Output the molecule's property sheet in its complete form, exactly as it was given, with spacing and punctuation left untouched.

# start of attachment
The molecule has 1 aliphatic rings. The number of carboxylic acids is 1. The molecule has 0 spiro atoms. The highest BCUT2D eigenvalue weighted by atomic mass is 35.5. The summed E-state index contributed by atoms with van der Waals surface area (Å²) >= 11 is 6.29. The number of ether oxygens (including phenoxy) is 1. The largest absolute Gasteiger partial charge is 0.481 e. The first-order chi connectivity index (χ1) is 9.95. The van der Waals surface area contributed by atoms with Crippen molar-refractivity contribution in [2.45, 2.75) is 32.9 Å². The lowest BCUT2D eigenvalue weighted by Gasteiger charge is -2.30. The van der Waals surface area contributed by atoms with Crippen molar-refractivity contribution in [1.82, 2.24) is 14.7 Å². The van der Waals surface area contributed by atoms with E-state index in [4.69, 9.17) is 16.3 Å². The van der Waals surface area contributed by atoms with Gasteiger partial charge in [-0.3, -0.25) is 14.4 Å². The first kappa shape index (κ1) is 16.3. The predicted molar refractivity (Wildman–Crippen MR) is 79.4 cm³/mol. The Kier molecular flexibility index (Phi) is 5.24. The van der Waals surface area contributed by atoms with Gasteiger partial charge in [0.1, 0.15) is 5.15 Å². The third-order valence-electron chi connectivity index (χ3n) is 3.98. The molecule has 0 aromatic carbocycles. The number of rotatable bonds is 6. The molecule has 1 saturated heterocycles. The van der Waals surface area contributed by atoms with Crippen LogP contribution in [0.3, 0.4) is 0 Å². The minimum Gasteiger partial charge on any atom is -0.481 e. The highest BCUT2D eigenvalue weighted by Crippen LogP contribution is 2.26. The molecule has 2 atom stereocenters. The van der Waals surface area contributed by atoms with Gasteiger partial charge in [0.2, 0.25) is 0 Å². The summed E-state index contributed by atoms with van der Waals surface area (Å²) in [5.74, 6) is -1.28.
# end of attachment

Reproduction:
The molecule has 1 aliphatic rings. The number of carboxylic acids is 1. The molecule has 0 spiro atoms. The highest BCUT2D eigenvalue weighted by atomic mass is 35.5. The summed E-state index contributed by atoms with van der Waals surface area (Å²) >= 11 is 6.29. The number of ether oxygens (including phenoxy) is 1. The largest absolute Gasteiger partial charge is 0.481 e. The first-order chi connectivity index (χ1) is 9.95. The van der Waals surface area contributed by atoms with Crippen molar-refractivity contribution in [2.45, 2.75) is 32.9 Å². The lowest BCUT2D eigenvalue weighted by Gasteiger charge is -2.30. The van der Waals surface area contributed by atoms with Crippen molar-refractivity contribution in [1.82, 2.24) is 14.7 Å². The van der Waals surface area contributed by atoms with E-state index in [4.69, 9.17) is 16.3 Å². The van der Waals surface area contributed by atoms with Gasteiger partial charge in [-0.3, -0.25) is 14.4 Å². The first kappa shape index (κ1) is 16.3. The predicted molar refractivity (Wildman–Crippen MR) is 79.4 cm³/mol. The Kier molecular flexibility index (Phi) is 5.24. The van der Waals surface area contributed by atoms with Gasteiger partial charge in [0.1, 0.15) is 5.15 Å². The third-order valence-electron chi connectivity index (χ3n) is 3.98. The molecule has 0 aromatic carbocycles. The number of rotatable bonds is 6. The molecule has 1 saturated heterocycles. The van der Waals surface area contributed by atoms with Crippen LogP contribution in [0.3, 0.4) is 0 Å². The minimum Gasteiger partial charge on any atom is -0.481 e. The highest BCUT2D eigenvalue weighted by Crippen LogP contribution is 2.26. The molecule has 2 atom stereocenters. The van der Waals surface area contributed by atoms with Gasteiger partial charge in [0.2, 0.25) is 0 Å². The summed E-state index contributed by atoms with van der Waals surface area (Å²) in [5.74, 6) is -1.28.